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Wim Wenders’s Anselm



Anselm, Germany 2023. Directed by Wim Wenders.

Lichtburg Essen, Row F, Seats 20+21. 70mm analog projector, Volfoni Edge 1.2 active 3D glasses, original version.

(This post originally appeared, in slightly different form, at my Instagram account betweendrafts.)

The dimensions of Anselm Kiefer’s studios are so vast, his artwork so colossal in size, and the movie’s 3D resolution so incredibly detailed that I was time and again caught up in flashbacks to neo-gothic space operas and their unfathomably titanic spaceships, the warehouse at the end of Raiders of the Lost Ark, and recurring “wait, this background is real and not an elaborate matte painting that tricks the eye?” epiphanies. Add to that Leonard Küßner’s post-romantic score (set to poems by Paul Celan, mostly) and ambient music, and Franz Lustig’s cinematography dominated by cool or rainy or adumbral lighting throughout, and it was indeed like being whisked away to another world.

It’s hard to pin down the category this movie falls into. It’s neither a typical biopic nor a typical documentary; there are no interviews or voice-overs or other ingredients you would expect. There’s the artist with his studios and his work at the center, accompanied by vintage television footage from bygone reports and interviews; vintage sound recordings of Paul Celan and Ingeborg Bachmann (plus whispered recitations of their work as ambient sounds); and staged flashbacks of Anselm Kiefer as a young boy and younger man performed by actors.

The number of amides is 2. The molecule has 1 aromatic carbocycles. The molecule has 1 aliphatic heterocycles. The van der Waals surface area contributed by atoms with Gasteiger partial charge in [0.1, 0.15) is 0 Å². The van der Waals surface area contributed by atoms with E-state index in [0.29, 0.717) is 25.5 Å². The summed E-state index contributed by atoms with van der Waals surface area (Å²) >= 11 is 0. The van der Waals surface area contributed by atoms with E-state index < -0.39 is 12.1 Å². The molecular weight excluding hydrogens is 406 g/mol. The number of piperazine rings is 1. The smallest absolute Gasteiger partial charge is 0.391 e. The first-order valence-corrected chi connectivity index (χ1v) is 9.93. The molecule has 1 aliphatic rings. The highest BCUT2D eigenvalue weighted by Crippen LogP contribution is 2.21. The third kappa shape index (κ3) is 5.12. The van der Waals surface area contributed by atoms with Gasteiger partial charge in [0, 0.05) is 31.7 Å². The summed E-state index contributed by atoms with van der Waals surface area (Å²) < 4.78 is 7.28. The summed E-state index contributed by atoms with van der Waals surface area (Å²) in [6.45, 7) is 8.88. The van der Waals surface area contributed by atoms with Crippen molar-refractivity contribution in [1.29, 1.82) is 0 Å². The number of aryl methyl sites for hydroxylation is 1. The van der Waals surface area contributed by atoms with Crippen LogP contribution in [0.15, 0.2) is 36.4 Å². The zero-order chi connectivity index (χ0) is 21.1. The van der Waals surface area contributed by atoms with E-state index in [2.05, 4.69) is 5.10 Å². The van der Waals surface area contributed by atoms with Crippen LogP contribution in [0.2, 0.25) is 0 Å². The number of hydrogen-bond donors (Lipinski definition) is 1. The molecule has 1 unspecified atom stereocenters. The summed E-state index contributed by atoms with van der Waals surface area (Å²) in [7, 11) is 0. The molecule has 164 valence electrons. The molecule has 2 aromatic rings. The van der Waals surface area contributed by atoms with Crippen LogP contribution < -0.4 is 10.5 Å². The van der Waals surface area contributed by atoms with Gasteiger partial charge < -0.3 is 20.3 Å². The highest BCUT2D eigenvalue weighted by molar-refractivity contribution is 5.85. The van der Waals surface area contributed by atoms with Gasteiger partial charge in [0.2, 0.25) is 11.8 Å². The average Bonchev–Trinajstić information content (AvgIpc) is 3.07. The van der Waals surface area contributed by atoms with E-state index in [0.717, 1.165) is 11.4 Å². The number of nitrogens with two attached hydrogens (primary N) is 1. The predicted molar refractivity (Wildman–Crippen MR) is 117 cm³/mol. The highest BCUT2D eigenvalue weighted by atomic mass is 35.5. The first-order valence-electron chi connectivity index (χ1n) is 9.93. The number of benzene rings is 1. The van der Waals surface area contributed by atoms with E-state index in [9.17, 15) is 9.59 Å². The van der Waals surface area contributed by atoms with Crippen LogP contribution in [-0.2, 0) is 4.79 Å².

So should you expect explanations and interpretations and archival minutiae, you will be disappointed. Wim Wenders’s movie is a work of art about works of art and the artist at work inside his larger works of art, an experience that feels less like a three-dimensional movie and more like visiting a four-dimensional museum.

As to Wenders’s movies in general, I remember very well how The State of Things, the first Wim Wenders movie I ever saw eons ago, knocked my socks off and put me in an existential limbo for months.

As an aside, Anselm’s German title is Anselm: Das Rauschen der Zeit—because attaching vapid explanatory labels to book and movie titles is a cultivated art form in this country.

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